Hunter  Lewis

But the Fed didn’t do that. Instead, it made its money available to financial institutions and indirectly to the government. The financial institutions devised numerous imaginative ways to make money on the new money, but very little of it got into the hands of middle class consumers, the people who can most directly drive up consumer prices. Reported inflation has actually fallen, to a low 1% in the US, and only .8% in Europe.

Are these inflation figures reliable? Inflation certainly does not feel this low to most people. And, in all probability, it isn’t.

Shortly after Social Security and other government payments were linked to inflation, government statisticians began changing the way inflation is calculated. You won’t be too surprised to learn that much of the re-engineering, which reduced reported inflation, was done by the always clever Clinton administration.

Business economist John Williams ( estimates that if we calculated inflation the same way we did in 1980, it would be running at around 9% today.

Based on this, are we on the verge of even more inflation? Is that where all the Fed’s new money creation will lead us? Perhaps, but not necessarily.

When the Fed creates masses of new money, one result can be runaway inflation. But there are other possibilities. All the new money can instead lead to recession, unemployment, and even depression.

How is it that the new money can produce such different outcomes? Keep in mind that the new money created by the Fed is not just given away. It is made available to banks to lend, and thus enters the economy as debt. A little debt, especially if spent or invested wisely, may help an economy. But too much can strangle it.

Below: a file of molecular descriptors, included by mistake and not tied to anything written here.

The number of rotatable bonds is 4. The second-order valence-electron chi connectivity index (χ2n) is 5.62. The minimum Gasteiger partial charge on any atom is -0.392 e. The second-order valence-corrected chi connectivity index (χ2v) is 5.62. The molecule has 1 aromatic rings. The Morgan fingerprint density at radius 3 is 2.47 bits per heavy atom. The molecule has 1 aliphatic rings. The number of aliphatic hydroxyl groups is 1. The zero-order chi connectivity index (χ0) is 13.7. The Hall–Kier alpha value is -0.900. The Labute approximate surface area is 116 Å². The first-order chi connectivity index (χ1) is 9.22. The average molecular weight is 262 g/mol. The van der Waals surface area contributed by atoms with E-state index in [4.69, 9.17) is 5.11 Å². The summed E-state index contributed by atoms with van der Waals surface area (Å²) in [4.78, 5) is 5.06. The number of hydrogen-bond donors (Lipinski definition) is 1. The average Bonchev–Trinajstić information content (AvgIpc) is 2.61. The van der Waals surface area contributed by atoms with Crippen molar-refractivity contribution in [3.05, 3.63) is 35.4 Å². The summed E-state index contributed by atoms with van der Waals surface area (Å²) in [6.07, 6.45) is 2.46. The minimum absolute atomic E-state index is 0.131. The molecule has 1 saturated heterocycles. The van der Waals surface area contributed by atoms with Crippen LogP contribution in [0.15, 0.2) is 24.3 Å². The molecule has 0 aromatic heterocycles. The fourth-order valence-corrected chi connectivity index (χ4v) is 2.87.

As consumers, businesses, and governments become weighed down with more and more debt from the past, especially debt that was spent unwisely, the interest and principal payments become increasingly burdensome. Dollars that might have been spent on new investments with the potential to create new jobs and new income instead are siphoned off to pay for past mistakes. We end up with a zombie economy, still breathing, but just barely.

Historically we can measure how many dollars of economic growth we get from each new dollar of debt. At the moment, it seems to be negative. In other words, more new debt makes it worse, not better.

Despite this plain evidence, the Fed continues to try to persuade consumers and businesses to increase their borrowing and spending. It also holds interest rates very low, which for now keeps the debt house of cards from tumbling down.

Will the Fed’s feckless money creation end in inflation or depression? It could go either way. Insofar as it stokes demand, it could lead to inflation. Insofar as it increases an already too heavy debt burden, it could lead instead to recession, joblessness, and depression.

It could also lead to a third possibility: stagflation. In this scenario, consumer prices advance even while unemployment increases. We had this in the 1970’s. If we measured inflation as we did in the 1970’s, it would be apparent that we already have it today.

The new Fed chairman Janet Yellen says that 2014 will finally bring us back to blue skies, with economic growth picking up. She also believes, relying on government figures, that unemployment is currently 6.8% and falling.

What this overlooks is that reported unemployment is falling because more and more people are giving up and dropping out of the labor force. As John Williams points out, the unemployment number, calculated as it once was, would be rising, not falling, and over 20%, similar to what we had in the Great Depression.

This article was published by permission of Against Crony

Hunter Lewis

Hunter Lewis is co-founder of